The SEC’s Latest Investigative Report Concludes that DAO Tokens Are Digital Securities in an Initial Coin Offering

On Tuesday, July 25, the Securities and Exchange Commission issued an investigative report cautioning market participants that offers and sales of digital assets by “virtual” organizations are subject to the requirements of the federal securities laws. Offers and sales conducted by organizations using distributed ledger or blockchain software technology have been referred to as “initial coin offerings” or “token sales.” According to the SEC, whether a particular investment transaction involves the offer or sale of a security—regardless of the terminology or technology used—will depend on the facts and circumstances, including the economic realities of the transaction (i.e., whether the digital asset is the functional equivalent of a share of stock in that it offers investors the potential for a return on their investment). The SEC’s Report reflects a mild statement of what many securities and capital markets lawyers have been recently telling their clients.

The SEC’s Report of Investigation found that tokens offered and sold by a “virtual” organization known as “The DAO” last summer were securities and, therefore, were subject to the federal securities laws.  The Report confirmed that issuers of distributed ledger or blockchain technology-based securities must register offers and sales of these securities unless a valid exemption applies. Officers and directors of issuers, as well as financial intermediaries, participating in unregistered offerings also may be liable for violations of the securities laws. Additionally, securities markets and other proprietary trading platforms providing for trading in these securities must register unless they are exempt. As discussed in the Report, the purpose of the registration provisions of the federal securities laws is to ensure that investors are sold investments that include all the proper disclosures and are subject to regulatory scrutiny for investors’ protection.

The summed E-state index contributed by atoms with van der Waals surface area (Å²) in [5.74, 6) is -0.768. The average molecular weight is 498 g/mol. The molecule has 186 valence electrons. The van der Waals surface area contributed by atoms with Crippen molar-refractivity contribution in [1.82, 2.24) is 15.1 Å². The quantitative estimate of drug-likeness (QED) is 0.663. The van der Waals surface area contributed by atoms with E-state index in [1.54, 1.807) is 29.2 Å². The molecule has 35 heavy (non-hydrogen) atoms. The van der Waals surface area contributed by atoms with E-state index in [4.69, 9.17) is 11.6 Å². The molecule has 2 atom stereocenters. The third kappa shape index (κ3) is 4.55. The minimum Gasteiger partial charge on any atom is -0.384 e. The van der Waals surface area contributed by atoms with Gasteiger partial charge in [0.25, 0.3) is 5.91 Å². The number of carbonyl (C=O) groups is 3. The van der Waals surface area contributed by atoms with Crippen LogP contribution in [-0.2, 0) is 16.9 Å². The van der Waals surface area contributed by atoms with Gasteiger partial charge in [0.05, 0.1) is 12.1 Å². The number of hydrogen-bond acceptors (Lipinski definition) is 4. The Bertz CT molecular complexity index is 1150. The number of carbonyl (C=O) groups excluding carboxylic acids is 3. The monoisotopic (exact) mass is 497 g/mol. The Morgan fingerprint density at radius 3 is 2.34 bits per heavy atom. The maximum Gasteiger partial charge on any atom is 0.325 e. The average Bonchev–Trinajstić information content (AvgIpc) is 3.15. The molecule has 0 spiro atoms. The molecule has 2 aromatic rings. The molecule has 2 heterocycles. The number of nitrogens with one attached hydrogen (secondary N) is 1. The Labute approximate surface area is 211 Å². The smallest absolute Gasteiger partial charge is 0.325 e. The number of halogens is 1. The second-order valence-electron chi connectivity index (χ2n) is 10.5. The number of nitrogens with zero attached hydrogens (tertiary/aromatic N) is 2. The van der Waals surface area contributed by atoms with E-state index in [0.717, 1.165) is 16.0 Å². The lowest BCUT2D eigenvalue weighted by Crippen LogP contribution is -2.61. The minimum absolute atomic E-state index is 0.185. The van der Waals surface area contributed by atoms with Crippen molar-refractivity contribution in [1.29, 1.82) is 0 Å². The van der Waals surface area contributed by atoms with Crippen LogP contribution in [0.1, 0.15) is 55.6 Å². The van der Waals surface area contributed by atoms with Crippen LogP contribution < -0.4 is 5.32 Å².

The SEC’s Report resulted from an inquiry that the SEC’s Enforcement Division launched into whether The DAO and associated entities and individuals violated federal securities laws with unregistered offers and sales of DAO tokens in exchange for “ether,” a popular cryptocurrency. The DAO has been described as a “crowdfunding contract,” but it would not have met the requirements of the Regulation Crowdfunding exemption because it was not a retail broker-dealer or a funding portal registered with the SEC and the Financial Industry Regulatory Authority.

The SEC determined not to bring charges in this case, or make findings of violations in the Report, but rather to caution the industry and market participants that the federal securities laws apply to those who offer and sell securities in the United States, regardless of whether (i) the issuing entity is a traditional company or a decentralized autonomous organization, (ii) the securities are purchased using U.S. dollars or virtual currencies, or (iii) the securities are distributed in certificated form or recorded in a public-distributed ledger.

The SEC’s Office of Investor Education and Advocacy also issued an investor bulletin educating investors about initial coin offerings. The bulletin reminds investors of red flags of investment fraud, and that new technologies may be used to perpetrate investment schemes that may not comply with federal securities laws.

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